ISSUED: 19 December 2019
MEDIA CONTACT: Valerie Owens
SHEPHERDSTOWN, WV — Shepherd University has received a $10,000 grant from the Carlson Family Foundation that will enable the Shepherd Success Academy to provide students scholarships to purchase needed materials such as books, online resources, laptops, or tablets to use in their classes.
“It means we can help more students,” said Julia Franks, director of student success and orientation programs. “We’ve noticed that students have different needs, so we are happy to be able to use this grant money for scholarships so they can purchase the materials they need.”
“So many courses have really strong online components and access to technology is key to doing well in the class,” added Hannah Williams-McNamee, success coach.
Franks worked with Monica Lingenfelter, executive vice president of the Shepherd University Foundation, to write the grant.
“I identified the Shepherd Success Academy as something that would fit the mission and the intent of the Carlson Foundation and that would personally appeal to Jim Norton, a member of the family foundation’s board of directors,” Lingenfelter said. “I pitched it as teaching someone to fish—investing in the success of the students, giving them what they need to be successful in order to achieve the degree.”
“The Carlson Family Foundation, a local community philanthropic organization, recognizes the opportunity a college degree provides for men and women in our community to achieve success in their lives by completing the requirements of a four-year university degree in order to have a ‘career rather than a job.’” Norton said. “We are pleased to support the new Shepherd Success Academy with scholarship funds to students who may need support in reaching their goal of graduating from Shepherd University.”
Lingenfelter said a major grant such as this goes a long way toward helping the Success Academy achieve its goal of helping students succeed.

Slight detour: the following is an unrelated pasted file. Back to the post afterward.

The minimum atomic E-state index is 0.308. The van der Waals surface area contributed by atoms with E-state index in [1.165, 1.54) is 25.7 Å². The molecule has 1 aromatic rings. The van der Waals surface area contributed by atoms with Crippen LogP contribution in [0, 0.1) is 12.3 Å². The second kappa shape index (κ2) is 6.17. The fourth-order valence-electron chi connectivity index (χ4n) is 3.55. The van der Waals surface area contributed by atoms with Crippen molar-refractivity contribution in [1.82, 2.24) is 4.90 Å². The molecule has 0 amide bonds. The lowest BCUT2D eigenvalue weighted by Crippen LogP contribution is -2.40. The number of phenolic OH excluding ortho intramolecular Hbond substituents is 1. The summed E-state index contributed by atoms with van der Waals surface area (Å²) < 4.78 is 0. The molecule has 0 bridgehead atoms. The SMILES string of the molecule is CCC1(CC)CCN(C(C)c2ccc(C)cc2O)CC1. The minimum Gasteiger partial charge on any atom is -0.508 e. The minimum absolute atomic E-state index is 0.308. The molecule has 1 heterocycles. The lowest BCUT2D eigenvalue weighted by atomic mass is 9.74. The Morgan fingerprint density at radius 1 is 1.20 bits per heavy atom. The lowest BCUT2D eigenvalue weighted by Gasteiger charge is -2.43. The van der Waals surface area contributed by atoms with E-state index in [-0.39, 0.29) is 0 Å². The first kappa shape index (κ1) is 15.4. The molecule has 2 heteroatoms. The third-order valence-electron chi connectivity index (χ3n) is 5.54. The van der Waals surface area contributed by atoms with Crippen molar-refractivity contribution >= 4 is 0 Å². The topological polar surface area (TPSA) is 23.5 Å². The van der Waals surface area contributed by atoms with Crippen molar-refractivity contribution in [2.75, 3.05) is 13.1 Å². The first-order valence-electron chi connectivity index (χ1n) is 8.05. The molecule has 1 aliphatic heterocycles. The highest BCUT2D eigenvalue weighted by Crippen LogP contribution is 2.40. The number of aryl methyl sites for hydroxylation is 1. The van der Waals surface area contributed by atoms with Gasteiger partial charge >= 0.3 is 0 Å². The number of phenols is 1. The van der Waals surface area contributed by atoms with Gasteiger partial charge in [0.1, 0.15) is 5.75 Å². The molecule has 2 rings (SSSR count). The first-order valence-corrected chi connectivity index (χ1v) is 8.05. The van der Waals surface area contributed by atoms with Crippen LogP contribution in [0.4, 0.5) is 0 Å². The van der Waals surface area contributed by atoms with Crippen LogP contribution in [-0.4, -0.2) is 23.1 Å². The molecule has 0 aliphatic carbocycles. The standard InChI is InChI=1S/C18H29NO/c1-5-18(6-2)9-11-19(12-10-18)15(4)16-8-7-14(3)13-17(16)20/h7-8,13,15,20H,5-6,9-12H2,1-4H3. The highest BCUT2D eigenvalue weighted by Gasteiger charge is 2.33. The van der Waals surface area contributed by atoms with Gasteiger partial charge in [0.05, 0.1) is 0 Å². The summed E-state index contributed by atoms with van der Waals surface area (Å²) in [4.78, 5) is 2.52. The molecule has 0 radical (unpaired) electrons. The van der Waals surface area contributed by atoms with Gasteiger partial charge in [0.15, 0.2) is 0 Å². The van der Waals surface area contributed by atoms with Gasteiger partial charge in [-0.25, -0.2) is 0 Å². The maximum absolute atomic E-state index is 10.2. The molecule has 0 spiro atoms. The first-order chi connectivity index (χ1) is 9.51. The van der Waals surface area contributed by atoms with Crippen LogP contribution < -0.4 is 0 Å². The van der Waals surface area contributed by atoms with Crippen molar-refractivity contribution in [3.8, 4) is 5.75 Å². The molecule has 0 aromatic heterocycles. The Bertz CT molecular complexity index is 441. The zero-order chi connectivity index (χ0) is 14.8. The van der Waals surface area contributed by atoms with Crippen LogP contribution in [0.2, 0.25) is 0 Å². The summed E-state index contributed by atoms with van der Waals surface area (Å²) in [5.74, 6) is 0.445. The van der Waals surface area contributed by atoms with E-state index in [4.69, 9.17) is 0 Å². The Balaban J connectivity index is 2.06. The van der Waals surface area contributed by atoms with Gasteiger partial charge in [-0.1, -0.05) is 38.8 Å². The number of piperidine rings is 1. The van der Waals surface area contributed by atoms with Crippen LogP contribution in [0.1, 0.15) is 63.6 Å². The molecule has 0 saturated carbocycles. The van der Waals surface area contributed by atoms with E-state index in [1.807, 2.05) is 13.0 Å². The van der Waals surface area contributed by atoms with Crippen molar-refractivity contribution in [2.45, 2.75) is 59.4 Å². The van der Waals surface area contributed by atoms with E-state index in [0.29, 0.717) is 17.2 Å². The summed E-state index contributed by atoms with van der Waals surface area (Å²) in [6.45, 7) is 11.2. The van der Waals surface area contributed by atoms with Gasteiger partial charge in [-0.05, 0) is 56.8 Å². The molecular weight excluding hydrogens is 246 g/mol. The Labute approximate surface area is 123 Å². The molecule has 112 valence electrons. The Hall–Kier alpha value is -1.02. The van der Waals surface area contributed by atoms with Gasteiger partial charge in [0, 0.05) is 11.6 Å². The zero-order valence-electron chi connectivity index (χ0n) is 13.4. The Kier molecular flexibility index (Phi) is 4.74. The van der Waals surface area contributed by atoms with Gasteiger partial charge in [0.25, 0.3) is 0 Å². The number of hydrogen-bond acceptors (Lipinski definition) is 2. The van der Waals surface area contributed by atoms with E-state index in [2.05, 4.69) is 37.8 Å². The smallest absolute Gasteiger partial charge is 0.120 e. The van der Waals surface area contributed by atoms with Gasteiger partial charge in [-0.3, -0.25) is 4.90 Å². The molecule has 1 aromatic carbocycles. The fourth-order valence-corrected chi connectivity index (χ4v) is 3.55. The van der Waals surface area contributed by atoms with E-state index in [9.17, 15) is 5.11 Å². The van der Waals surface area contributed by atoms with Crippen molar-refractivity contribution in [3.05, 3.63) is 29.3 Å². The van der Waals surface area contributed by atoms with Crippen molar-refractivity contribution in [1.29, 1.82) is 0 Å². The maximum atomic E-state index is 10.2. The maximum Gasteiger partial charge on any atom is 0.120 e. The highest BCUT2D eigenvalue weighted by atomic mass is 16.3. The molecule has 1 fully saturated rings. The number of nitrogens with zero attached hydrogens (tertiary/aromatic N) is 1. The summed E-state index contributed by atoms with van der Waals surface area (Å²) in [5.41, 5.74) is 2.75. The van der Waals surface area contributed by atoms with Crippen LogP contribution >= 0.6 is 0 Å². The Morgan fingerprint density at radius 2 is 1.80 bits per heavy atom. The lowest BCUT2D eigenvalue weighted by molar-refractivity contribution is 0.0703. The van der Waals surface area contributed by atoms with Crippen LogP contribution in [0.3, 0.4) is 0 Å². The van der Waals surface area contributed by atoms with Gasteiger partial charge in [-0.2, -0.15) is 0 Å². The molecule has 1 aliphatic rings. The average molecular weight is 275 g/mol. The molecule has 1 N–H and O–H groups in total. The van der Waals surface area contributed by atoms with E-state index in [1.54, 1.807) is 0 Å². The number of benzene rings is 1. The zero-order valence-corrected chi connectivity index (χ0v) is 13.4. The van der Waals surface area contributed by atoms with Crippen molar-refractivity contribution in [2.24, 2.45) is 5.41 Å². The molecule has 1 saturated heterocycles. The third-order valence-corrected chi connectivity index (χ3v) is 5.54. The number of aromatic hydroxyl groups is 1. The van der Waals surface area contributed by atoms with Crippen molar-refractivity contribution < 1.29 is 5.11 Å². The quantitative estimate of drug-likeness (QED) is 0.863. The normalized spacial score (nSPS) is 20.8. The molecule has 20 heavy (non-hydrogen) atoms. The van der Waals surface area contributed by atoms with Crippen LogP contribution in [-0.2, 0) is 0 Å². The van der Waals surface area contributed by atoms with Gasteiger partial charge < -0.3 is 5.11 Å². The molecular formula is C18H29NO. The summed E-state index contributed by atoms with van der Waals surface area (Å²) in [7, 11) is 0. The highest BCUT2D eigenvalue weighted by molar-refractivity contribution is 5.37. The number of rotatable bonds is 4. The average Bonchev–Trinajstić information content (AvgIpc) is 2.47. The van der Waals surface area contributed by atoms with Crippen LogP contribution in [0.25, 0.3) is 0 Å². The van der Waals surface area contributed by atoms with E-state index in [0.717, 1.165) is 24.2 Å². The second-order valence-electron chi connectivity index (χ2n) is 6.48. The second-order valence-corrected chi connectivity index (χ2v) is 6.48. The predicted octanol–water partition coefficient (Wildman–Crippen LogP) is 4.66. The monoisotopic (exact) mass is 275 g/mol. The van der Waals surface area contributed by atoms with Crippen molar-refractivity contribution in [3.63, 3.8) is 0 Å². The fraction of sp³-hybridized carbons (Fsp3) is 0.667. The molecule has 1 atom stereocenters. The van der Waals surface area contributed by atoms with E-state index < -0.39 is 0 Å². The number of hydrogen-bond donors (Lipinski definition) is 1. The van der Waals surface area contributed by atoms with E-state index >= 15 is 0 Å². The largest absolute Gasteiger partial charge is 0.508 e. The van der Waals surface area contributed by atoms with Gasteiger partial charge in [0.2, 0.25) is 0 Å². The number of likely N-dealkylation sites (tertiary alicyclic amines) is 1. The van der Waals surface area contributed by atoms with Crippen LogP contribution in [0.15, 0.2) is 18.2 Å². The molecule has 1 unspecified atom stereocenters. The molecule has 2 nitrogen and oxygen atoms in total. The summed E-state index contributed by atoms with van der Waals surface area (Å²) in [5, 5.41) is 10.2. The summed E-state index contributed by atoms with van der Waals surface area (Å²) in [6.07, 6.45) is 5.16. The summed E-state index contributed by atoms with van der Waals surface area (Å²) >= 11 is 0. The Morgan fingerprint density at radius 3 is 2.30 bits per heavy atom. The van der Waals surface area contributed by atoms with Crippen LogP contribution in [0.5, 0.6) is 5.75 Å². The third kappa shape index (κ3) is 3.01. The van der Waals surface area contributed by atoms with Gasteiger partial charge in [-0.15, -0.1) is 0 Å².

“The Shepherd Success Academy staff members and administrators are working hard every day,” Lingenfelter said. “A $10,000 gift really allows them to move forward. They have been very encouraged by this.”
This is the third year the Shepherd Success Academy has invited 36 students to participate in the program. It is designed to provide additional support and services to students who have been identified as those who may struggle during their first semester in college. Participating in the academy is not a reflection of a student’s ability or acumen, but instead assists with transitioning to the academic and social rigor associated with being in college.
Students in the program have weekly meetings with a coach who works with them throughout the first semester by creating a personalized plan to help them maintain good grades and positive relationships on campus. The program also connects students to key campus resources. Students in the program receive priority class registration, and one grade credit, contingent upon participation in the SSA group meetings during the first semester.
Students in the Success Academy take a first-year experience course associated with the program and meet weekly with Williams-McNamee, Franks, or a graduate assistant.
“We work well as a team adjusting the topics we cover based on the needs of our students, which changes every single semester,” Williams-McNamee said. “We’re constantly changing resources, adjusting our topics.”
— 30 —